N e w s l e t t e R - Radley College


N e w s l e t t e R - Radley College



N e w s l e t t e r

Volume 14

| Life Skills | Admissions | Radleians |

| The Radley Year 2011/12 | Tanzania and Borneo | Astronomy |


Life Skills

This Summer Term, due to the effects of the Royal Jubilee celebrations and the

manner in which the majority of GCSE/IGCSE exams fell before Half Term, we

organised a wide-ranging series of activities for Fifth Formers who had finished

all or most of their papers. We called it The Life Skills Course.

For two weeks, a majority of the

year group chose to participate in:

Krav Maga self-defence training

(which taught boys how to resist

street assault, including knife

attacks); motivational coaching,

run by the inspiring Joe Sparks;

etiquette classes (which were

particularly popular and run by

international consultants, The

English Manner); gym circuits run

by the Sports Centre staff; lectures

- on diet, life in the City and the

Army and counter-insurgency

through history; a day trip to the

National Coal Mining Museum

and Yorkshire Sculpture Park; and

the expertly-run adventure camps

in Wales and Oxfordshire. On

the camps, boys were set exciting

challenges, which in many cases

helped them to achieve new goals

and conquer personal phobias,

especially vertigo. All activities

were provided without extra cost to


I was particularly impressed

with two things. Firstly, boys

were openly appreciative of all

that was arranged for them and

engaged in all activities with

real energy and a positive spirit,

despite being a little tired after

their examinations. Secondly, the

response from Common Room for

volunteers to help with the project

was magnificent, despite Dons’

very busy schedules at this time of

year. It is very likely that aspects

of the courses will be incorporated

into general Radley life in future,

such has been their success. We

note that no competitor school has

arranged a programme of post-

GCSE diversions on this scale and

it is our intention to run a similar

programme, albeit in amended

form, next year.

Finally, I would like to thank

all those who made it possible,

especially Paul Fernandez and

Will Matthews - who arranged the

adventurous training camps.

Stephen Rathbone,

Academic Director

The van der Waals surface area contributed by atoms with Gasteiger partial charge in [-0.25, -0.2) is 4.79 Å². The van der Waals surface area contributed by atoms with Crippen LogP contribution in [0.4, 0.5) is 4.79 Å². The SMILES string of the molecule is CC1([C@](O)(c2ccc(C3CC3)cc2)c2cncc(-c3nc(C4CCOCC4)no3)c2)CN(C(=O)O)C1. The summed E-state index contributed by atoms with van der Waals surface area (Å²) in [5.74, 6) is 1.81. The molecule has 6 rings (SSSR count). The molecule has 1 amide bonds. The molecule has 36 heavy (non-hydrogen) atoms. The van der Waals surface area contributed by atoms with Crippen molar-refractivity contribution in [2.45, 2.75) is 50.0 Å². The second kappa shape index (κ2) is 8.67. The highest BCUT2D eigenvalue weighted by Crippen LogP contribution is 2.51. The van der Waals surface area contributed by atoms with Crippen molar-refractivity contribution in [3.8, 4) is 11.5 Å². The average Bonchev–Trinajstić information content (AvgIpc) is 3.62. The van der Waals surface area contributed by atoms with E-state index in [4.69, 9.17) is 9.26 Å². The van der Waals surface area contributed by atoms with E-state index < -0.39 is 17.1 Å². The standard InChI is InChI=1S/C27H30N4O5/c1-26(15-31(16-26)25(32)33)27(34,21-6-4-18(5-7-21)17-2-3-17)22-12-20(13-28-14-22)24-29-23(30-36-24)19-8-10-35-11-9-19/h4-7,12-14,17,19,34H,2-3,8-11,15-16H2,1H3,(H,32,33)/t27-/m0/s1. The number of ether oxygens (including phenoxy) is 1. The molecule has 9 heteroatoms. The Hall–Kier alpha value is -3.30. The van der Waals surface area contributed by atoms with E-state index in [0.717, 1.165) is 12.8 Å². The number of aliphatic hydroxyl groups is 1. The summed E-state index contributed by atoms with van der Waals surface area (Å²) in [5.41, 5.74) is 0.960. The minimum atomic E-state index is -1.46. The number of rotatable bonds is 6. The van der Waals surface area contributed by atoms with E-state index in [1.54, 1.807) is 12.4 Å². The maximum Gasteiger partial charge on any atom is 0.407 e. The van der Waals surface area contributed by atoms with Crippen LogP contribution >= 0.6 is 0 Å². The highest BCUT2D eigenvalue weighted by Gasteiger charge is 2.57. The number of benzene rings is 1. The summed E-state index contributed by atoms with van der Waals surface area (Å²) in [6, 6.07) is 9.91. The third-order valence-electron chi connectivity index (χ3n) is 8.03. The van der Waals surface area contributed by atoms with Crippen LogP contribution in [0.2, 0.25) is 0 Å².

The Youlbury Camps

The Youlbury trips aimed to develop the

pupils’ confidence, abilities and teamwork.

They navigated themselves from Radley to

Youlbury, living there in close proximity, with

communal cooking and washing-up. The

quantities of food available went down well

and the boys even came up with some new

culinary treats. A pudding of waffles with

melted marshmallows, chocolate drops and

ice cream proved popular.

Most of the time was taken up undertaking a

wide array of aerial activities, which developed

the boys’ confidence at height, with a great

deal of teamwork needed to complete tasks.

These included: the 3-G swing, an exhilarating

two-person swing, often upside-down; an

aerial trek, a series of obstacles at height; crate

stacking (how high can the pair get, balancing

on bottle crates?); Jacob’s ladder; teams of

three negotiating ever-widening horizontal

logs; archery; abseiling, both upright and

upside-down; finally, zip wire, again also

occasionally upside-down.

The boys relaxed by playing frisbee, football,

touch rugby, plus the ‘giant connect-4’ and

‘giant jenga’. They engaged with every activity

and certainly gained a great deal from their


Paul Fernandez

2 2 The THE Radley RADLEY Newsletter


The Wales Camps

The camps in Wales were a terrific success. Radleians achieved a great deal across

two three-day camps and a total of 36 boys attended. From our base, they climbed

the highest mountain in Clwyd – Cadair Berwyn (827m); threw themselves into the

plunge pool of the highest waterfall in the UK – Pistyll Rhaeadr (80m); conquered

their vertigo on the highest rope course in the UK (a mere 21 metres high); and

learned to cook spaghetti bolognese – an essential for university life!

They enjoyed the exciting challenge of white water rafting at the sport’s National

Centre. They also made music with the Jenny Miller Band in the evenings.

Will Matthews


The Radley Newsletter 3

Admissions at

The number of parents registering

their sons at Radley has almost

doubled since 2003 and by 2006 it

became apparent that the school

needed a full time Registrar and

the Admissions Office was quickly

established. Based in the Mansion, the

Admissions team is responsible for all

issues regarding entry to Radley: from

when boys are first registered at birth,

until the moment they arrive on their

first day here.

The Office takes around 1,500

enquiries every year and arranges

around 600 visits to Radley – an

average of nearly thirty visits each

week in term-time. There are no Open

Days: instead all visits are arranged